History Detectives

HDSI - Who Killed Jimmy Hoffa?

Episode: Notorious teamster boss Jimmy Hoffa disappeared without a trace in 1975. Was he murdered? If so, who pulled the trigger and why? Watch as the History Detectives tackle this famous cold case.

Air Date 7/22/14

 
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HISTORY DETECTIVES returns to explore the stories behind historic sites, artifacts and tall tales told in cities across the country, with the help of an inquisitive team of fact-finders with an uncanny talent for uncovering the truth.
Upcoming Air Dates
  • #807 — St. Valentine's Day Massacre, George Washington Miniature, Stalag 17 |
    Thursday, Aug 25 at 5am TPT LIFE
  • #808 — Hot Town Poster, Face Jug, Lost City of Gold |
    Friday, Aug 26 at 5am TPT LIFE
  • #809 — Jackie Robinson All-Stars, Modoc Basket, Special Agent Five |
    Saturday, Aug 27 at 5am TPT LIFE
  • #810 — Wb Cartoons, Galvez Papers, Mussolini Dagger |
    Tuesday, Aug 30 at 5am TPT LIFE
  • #811 — Chicago Clock, Universal Friends, War Dog Letter |
    Wednesday, Aug 31 at 5am TPT LIFE
  • #601 — History Detectives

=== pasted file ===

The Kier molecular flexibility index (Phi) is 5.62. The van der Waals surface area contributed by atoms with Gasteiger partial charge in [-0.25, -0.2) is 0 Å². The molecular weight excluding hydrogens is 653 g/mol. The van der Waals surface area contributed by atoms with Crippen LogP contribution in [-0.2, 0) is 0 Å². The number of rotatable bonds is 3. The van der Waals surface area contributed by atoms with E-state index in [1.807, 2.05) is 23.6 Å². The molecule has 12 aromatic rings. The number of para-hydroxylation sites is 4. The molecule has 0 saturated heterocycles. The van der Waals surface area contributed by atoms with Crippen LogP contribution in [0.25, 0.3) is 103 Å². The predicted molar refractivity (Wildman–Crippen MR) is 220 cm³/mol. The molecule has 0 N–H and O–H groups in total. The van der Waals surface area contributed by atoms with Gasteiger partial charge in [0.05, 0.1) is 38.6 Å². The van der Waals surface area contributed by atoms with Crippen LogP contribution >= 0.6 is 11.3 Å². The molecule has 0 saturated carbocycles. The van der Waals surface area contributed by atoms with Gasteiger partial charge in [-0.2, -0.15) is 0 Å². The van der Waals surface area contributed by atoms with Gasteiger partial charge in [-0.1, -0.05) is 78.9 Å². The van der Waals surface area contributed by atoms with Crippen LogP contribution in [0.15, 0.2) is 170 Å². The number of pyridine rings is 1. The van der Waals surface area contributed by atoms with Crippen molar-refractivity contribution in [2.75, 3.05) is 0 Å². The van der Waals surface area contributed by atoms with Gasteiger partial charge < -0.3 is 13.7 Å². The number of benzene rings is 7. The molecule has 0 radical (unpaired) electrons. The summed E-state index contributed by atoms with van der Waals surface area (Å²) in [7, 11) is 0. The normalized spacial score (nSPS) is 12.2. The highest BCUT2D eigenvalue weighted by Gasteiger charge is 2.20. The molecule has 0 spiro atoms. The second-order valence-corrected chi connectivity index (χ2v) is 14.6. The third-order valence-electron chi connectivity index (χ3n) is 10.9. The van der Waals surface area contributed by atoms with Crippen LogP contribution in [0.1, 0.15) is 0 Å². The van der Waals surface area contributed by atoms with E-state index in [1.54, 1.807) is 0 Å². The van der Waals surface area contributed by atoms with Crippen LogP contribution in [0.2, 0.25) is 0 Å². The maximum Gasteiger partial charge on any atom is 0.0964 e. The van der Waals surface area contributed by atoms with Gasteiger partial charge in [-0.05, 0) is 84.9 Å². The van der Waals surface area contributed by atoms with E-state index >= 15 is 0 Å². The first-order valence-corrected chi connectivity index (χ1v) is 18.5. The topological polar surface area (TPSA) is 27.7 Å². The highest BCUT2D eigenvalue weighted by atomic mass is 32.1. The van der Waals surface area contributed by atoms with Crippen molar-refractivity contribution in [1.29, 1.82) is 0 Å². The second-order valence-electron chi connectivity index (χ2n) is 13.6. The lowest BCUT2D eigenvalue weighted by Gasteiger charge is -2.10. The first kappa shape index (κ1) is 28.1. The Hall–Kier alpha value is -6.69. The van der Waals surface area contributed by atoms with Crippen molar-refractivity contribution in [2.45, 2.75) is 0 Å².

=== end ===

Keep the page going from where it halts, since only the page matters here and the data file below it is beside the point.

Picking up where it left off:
WWII Diary - A man in Lexington, North Carolina, has a poignant diary written by a World War II pilot. He inherited the diary 20 years ago from his father, who said it once belonged to a close friend whom he fought alongside in WWII, until the war took his friend's life in 1944. Keeping the last thoughts of this fallen solider is now too great a burden for the contributor. Can HISTORY DETECTIVES return it to a living relative? The stakes are raised as the diary pages reveal the story of a young American pilot stationed in England, racing against time and all odds to return home before the birth of his first child. Host Wes Cowan heads to Florida on a quest to reunite the diary with the pilot's surviving family. 1856 Mormon Tale - The tattered pages of an anonymously authored 1856 book titled Female Life Among the Mormons claim to be the personal memoirs of a New York woman who married a Mormon elder at a time when polygamy was openly practiced but characterized by some abolitionists as the "enslavement of white women." In it, the author says she traveled with her husband as the Mormons were chased out of New York and Illinois, eventually settling in the Utah Territory. Throughout her journey, the author claims to have witnessed a shocking, immoral culture of violence, polygamy, sexual depravity and brainwashing. The contributor from Stanfordville, New York, wants to know who wrote the book and if, in fact, it is a true account Mormon life. The search to find the author takes HISTORY DETECTIVES into a mystery that has haunted bibliographers for nearly 150 years. Host Tukufu Zuberi sorts fact from fiction in this fascinating tale. Annie Oakley Coin - A contributor from Bath, Maine, has an 1853 French Napoleon coin with a bent, split edge and a great bit of family lore: that the coin was shot by Annie Oakley and that Oakley herself gave the coin to two of the contributor's great-granduncles. It doesn't look like any of the souvenir coins the Wild West Show icon typically handed out to her many fans. Can HISTORY DETECTIVES prove that the sharp-shooting star of Buffalo Bill's Wild West Show shot the coin for the two brothers - and turn family lore into bona fide bragging rights? To find out, host Elyse Luray travels to Cody, Wyoming, to conduct ballistics tests, scour the Buffalo Bill Historical Center archives and even re-create one of Oakley's sure shots. In HD where available.